Advances in FTIR Microspectroscopy: 3D Tomography to Nanoscale Imaging (#315)
Fourier Transform Infrared (FTIR) microspectroscopy is a well-known and powerful technique for label-free chemical imaging applicable to many problems across a variety of disciplines, from identification of stem cells and resolution of early stage changes in cancerous tissue to the identification of materials in valuable and historic art work. Methods for analysis, standards for image quality and novel developments in instrumentation are undergoing intense activity as this field rapidly evolves. This symposium will focus on some of the most exciting latest breakthroughs that have taken this venerable technique into new dimensions and fully into the nano-world. These include the first use of atomic force microscope tips to focus the long wavelength infrared light to the nanometer scale to study features a thousand times smaller than previously possible, the first ever 3-D tomographic IR imaging achieved by combining the brightness of a synchrotron light source with a large area focal plane array detector to allow full spectra tomographic imaging, automated spectral analysis of large tissue sections for improved pathology, alternative methods for achieving rapid data collection with either higher or lower spatial resolution, and significant improvements in real-time imaging of a variety of living systems.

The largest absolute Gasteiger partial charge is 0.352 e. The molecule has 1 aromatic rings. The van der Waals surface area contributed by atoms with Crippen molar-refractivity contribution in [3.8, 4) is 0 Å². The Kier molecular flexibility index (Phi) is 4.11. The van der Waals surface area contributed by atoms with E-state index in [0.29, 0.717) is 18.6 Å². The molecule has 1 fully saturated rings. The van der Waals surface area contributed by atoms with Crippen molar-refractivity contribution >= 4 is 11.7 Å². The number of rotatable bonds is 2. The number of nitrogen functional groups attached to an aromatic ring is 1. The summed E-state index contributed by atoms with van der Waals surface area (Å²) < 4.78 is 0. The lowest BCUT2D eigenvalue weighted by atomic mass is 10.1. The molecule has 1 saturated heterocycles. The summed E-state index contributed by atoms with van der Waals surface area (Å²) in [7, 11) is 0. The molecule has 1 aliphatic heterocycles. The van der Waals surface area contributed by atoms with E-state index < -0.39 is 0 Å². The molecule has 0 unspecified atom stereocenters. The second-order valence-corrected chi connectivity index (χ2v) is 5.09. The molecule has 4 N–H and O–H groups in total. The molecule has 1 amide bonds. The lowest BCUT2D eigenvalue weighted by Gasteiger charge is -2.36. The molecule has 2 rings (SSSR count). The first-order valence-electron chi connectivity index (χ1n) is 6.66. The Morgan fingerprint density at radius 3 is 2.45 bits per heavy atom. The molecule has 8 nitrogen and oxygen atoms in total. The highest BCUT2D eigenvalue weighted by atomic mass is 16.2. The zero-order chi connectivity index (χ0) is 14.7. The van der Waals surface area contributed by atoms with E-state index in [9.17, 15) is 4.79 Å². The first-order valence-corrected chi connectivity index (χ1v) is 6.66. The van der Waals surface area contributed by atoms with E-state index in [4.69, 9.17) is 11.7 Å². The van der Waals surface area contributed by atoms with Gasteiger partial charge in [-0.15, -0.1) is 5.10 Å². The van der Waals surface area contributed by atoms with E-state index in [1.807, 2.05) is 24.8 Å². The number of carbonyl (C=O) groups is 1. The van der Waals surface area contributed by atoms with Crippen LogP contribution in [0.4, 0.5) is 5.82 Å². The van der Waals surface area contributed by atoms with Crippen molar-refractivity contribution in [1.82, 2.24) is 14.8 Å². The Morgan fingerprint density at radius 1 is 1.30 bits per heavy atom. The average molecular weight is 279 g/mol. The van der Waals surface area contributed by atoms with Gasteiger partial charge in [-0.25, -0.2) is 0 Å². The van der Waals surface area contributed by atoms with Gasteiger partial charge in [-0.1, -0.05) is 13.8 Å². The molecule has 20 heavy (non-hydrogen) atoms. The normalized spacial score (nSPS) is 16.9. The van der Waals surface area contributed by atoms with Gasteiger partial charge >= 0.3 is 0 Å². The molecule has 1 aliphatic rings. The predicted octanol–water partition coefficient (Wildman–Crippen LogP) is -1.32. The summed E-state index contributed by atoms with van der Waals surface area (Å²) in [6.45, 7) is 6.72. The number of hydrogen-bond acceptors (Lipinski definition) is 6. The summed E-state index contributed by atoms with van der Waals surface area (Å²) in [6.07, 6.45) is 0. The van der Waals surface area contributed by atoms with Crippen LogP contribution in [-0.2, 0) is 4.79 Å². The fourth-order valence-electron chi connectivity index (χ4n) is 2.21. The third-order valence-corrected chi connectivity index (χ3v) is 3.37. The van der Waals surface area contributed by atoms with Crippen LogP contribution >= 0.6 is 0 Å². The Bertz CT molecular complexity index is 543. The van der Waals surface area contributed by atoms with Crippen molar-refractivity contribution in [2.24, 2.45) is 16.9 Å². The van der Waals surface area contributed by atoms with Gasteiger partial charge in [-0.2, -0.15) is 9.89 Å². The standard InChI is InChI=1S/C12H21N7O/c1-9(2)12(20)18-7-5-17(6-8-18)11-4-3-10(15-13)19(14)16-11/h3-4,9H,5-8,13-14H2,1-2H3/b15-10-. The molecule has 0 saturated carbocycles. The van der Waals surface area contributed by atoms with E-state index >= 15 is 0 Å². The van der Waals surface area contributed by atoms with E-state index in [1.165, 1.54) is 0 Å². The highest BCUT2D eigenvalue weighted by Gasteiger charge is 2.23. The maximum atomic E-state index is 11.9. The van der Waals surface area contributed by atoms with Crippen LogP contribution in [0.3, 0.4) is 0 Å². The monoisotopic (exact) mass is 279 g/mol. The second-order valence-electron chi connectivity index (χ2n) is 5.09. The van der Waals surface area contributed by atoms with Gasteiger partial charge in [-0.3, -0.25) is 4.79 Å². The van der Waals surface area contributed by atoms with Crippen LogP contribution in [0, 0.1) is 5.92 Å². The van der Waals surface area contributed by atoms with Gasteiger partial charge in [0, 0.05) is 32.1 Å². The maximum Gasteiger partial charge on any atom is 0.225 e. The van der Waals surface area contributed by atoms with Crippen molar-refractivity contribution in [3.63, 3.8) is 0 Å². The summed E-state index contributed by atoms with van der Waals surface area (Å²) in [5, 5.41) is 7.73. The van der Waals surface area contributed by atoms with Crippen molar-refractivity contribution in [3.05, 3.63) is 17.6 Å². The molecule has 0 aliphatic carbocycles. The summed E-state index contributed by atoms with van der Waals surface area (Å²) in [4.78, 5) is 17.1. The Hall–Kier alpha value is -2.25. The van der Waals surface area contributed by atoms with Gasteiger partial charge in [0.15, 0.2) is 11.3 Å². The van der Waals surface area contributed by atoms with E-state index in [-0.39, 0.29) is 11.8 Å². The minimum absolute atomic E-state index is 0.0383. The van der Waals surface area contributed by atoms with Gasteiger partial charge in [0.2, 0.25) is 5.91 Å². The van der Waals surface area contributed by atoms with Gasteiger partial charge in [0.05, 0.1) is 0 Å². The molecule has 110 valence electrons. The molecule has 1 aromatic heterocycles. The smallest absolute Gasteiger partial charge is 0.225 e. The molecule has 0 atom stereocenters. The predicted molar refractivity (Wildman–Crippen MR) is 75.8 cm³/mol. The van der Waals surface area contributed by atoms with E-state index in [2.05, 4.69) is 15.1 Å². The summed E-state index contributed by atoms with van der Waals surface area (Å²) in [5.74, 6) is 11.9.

Last update: Dec 28, 2015